But bad political faith on health care is hardly restricted to the Republican side of the narrow U.S. political aisle. In rolling out her plan, which heavily plagiarizes John Edwards’s proposal (issued many months ago), Hillary Clinton has made repeated references to her supposedly heroic effort to face down the big bad insurance companies and deliver health care for the masses in the early 1990s. She’s “been there before,” she claims, fighting the good populist fight against big health care capital on behalf of the people. Never mind that the four largest health insurance companies—Aetna, Prudential, Met Life, and Cigna—helped draft and fund the indecipherable and corporate-neoliberal “managed competition” scheme the Clintons briefly advanced and then completely dropped to pursue such lovely social programs as the North American Free Trade Agreement (NAFTA), the elimination of poor families’ entitlement to federal cash assistance, and the beefing up of the nation’s burgeoning prison-industrial complex.
Her early 1990s health-care plan, should have been called “All Power to the Big Five Insurance Corporations.” As Robert Dreyfuss of Physicians for a National Health Care Program (PNHP) observed at the time, “the Clintons are getting away with murder by portraying themselves as opponents of the insurance industry. It’s only the small-fry [insurance companies] that oppose their plan. Under any managed-competition scheme, the small ones will be pushed out of the market very quickly.”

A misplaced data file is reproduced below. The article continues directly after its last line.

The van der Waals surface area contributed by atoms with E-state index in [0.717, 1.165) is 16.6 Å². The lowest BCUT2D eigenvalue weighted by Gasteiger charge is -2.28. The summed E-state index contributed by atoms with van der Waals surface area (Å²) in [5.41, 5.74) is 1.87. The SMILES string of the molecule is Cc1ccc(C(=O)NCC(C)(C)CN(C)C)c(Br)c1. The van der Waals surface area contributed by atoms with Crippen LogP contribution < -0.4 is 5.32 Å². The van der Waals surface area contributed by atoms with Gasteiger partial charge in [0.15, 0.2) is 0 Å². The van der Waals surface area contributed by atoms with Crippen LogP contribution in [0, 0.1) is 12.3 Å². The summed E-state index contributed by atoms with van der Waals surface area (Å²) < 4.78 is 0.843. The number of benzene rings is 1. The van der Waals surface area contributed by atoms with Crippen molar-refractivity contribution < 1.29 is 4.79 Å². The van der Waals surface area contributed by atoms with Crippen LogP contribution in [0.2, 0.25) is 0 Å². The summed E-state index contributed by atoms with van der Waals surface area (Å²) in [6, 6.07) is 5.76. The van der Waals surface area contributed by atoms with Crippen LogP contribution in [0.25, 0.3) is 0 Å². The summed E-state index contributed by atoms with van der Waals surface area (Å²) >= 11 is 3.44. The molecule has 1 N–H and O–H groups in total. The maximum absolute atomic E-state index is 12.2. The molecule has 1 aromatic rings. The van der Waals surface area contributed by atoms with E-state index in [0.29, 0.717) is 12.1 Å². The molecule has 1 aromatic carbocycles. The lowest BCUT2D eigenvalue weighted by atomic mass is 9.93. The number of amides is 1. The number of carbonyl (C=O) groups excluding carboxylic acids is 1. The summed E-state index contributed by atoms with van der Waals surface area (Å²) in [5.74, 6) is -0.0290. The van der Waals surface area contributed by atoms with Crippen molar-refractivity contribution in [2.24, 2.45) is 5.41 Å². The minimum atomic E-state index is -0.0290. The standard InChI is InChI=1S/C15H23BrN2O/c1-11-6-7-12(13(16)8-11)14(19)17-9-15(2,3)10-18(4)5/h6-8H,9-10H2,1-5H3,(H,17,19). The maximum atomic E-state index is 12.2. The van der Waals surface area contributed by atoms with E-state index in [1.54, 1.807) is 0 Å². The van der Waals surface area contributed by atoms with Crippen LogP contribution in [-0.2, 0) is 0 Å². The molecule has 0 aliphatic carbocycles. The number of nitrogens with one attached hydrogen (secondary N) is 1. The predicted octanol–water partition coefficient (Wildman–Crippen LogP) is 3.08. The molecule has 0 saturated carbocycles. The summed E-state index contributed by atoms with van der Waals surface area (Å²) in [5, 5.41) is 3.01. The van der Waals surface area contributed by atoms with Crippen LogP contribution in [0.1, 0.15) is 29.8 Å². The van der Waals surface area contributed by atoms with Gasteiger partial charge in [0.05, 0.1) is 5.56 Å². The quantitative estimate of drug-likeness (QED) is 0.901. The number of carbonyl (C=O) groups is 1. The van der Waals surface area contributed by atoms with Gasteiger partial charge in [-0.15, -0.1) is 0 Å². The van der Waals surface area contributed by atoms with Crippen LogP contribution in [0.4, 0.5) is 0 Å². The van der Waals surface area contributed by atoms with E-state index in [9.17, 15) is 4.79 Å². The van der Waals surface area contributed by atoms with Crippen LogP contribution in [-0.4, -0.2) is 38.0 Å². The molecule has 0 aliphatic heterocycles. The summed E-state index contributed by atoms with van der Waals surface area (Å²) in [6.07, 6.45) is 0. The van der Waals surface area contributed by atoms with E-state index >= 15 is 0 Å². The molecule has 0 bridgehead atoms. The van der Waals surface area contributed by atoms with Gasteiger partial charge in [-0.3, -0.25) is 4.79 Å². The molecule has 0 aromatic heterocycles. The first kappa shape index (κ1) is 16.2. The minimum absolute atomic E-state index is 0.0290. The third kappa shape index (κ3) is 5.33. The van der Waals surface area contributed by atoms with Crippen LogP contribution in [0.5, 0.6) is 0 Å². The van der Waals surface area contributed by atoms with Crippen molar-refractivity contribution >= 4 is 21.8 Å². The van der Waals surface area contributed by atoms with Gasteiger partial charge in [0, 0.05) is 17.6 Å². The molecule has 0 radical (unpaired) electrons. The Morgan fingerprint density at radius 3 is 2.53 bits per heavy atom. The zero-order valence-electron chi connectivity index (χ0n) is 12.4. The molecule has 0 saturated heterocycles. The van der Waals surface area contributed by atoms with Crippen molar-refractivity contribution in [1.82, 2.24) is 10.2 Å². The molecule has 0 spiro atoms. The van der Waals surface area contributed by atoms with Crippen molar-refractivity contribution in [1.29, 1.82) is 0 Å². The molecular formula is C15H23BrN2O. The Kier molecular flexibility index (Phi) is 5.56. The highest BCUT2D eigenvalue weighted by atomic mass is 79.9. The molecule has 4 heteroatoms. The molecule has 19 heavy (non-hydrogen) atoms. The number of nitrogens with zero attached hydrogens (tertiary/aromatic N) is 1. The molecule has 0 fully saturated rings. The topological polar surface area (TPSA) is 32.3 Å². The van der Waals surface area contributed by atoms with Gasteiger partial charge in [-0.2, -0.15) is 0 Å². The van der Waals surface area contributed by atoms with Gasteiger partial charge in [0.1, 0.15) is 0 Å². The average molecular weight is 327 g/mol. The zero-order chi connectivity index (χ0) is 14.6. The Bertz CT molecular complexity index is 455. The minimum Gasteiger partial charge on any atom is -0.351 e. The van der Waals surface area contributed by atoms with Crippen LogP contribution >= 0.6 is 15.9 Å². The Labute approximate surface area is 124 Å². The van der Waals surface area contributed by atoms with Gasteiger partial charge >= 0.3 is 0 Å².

One of many low points in the Clinton administration’s pathetic health care campaign came when Dr. David Himmelstein of PNHP told Hillary Clinton that more than two-thirds of the U.S. population had evinced support for an American version of single-payer health insurance. “David,” a dismissive Clinton said to Himmelstein, “tell me something interesting.”
Having come up with a plan that embodies the worst of bureaucracy and the worst of “free enterprise,” and having seen it fail abjectly because of its abysmal and labyrinthine complexity, the Clintons dropped the subject of health care for good. The president threw away the pen that he told Congress would only sign a bill for universal and portable coverage, and instead proposed no bill or remedy at all. Thus was squandered a political consensus on health care which had taken a decade to build up, and which had been used by the Clintons as a short-term electoral vehicle against a foundering Bush I.